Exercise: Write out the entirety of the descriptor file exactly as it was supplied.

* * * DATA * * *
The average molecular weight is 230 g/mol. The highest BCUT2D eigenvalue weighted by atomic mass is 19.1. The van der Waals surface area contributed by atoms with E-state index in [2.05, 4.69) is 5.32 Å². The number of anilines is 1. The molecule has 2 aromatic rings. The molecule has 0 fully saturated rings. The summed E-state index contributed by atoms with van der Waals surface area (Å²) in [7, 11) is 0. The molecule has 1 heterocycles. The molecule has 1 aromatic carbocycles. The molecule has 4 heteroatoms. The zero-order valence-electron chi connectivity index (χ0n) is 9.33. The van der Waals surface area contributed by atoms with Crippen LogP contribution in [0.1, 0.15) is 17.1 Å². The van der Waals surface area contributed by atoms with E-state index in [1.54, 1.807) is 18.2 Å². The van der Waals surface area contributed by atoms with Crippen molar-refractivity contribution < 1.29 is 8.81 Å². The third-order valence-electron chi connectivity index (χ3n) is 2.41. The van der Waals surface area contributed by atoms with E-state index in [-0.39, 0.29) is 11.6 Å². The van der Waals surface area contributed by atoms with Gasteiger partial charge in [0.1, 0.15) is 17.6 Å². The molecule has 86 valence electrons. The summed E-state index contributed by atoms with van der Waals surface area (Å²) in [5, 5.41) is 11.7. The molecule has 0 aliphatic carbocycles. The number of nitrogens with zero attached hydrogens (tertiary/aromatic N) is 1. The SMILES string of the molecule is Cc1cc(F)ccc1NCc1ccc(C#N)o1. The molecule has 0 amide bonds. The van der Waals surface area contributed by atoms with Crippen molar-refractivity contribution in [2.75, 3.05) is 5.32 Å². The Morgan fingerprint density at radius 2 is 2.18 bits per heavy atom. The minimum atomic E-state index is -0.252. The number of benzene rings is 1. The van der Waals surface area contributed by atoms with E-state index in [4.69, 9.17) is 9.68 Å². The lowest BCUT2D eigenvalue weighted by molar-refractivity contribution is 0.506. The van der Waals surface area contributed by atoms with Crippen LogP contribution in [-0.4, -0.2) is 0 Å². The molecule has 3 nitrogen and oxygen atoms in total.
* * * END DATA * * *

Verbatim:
The average molecular weight is 230 g/mol. The highest BCUT2D eigenvalue weighted by atomic mass is 19.1. The van der Waals surface area contributed by atoms with E-state index in [2.05, 4.69) is 5.32 Å². The number of anilines is 1. The molecule has 2 aromatic rings. The molecule has 0 fully saturated rings. The summed E-state index contributed by atoms with van der Waals surface area (Å²) in [7, 11) is 0. The molecule has 1 heterocycles. The molecule has 1 aromatic carbocycles. The molecule has 4 heteroatoms. The zero-order valence-electron chi connectivity index (χ0n) is 9.33. The van der Waals surface area contributed by atoms with Crippen LogP contribution in [0.1, 0.15) is 17.1 Å². The van der Waals surface area contributed by atoms with E-state index in [1.54, 1.807) is 18.2 Å². The van der Waals surface area contributed by atoms with Crippen molar-refractivity contribution < 1.29 is 8.81 Å². The third-order valence-electron chi connectivity index (χ3n) is 2.41. The van der Waals surface area contributed by atoms with E-state index in [-0.39, 0.29) is 11.6 Å². The van der Waals surface area contributed by atoms with Gasteiger partial charge in [0.1, 0.15) is 17.6 Å². The molecule has 86 valence electrons. The summed E-state index contributed by atoms with van der Waals surface area (Å²) in [5, 5.41) is 11.7. The molecule has 0 aliphatic carbocycles. The number of nitrogens with zero attached hydrogens (tertiary/aromatic N) is 1. The SMILES string of the molecule is Cc1cc(F)ccc1NCc1ccc(C#N)o1. The molecule has 0 amide bonds. The van der Waals surface area contributed by atoms with Crippen molar-refractivity contribution in [2.75, 3.05) is 5.32 Å². The Morgan fingerprint density at radius 2 is 2.18 bits per heavy atom. The minimum atomic E-state index is -0.252. The number of benzene rings is 1. The van der Waals surface area contributed by atoms with E-state index in [4.69, 9.17) is 9.68 Å². The lowest BCUT2D eigenvalue weighted by molar-refractivity contribution is 0.506. The van der Waals surface area contributed by atoms with Crippen LogP contribution in [-0.4, -0.2) is 0 Å². The molecule has 3 nitrogen and oxygen atoms in total.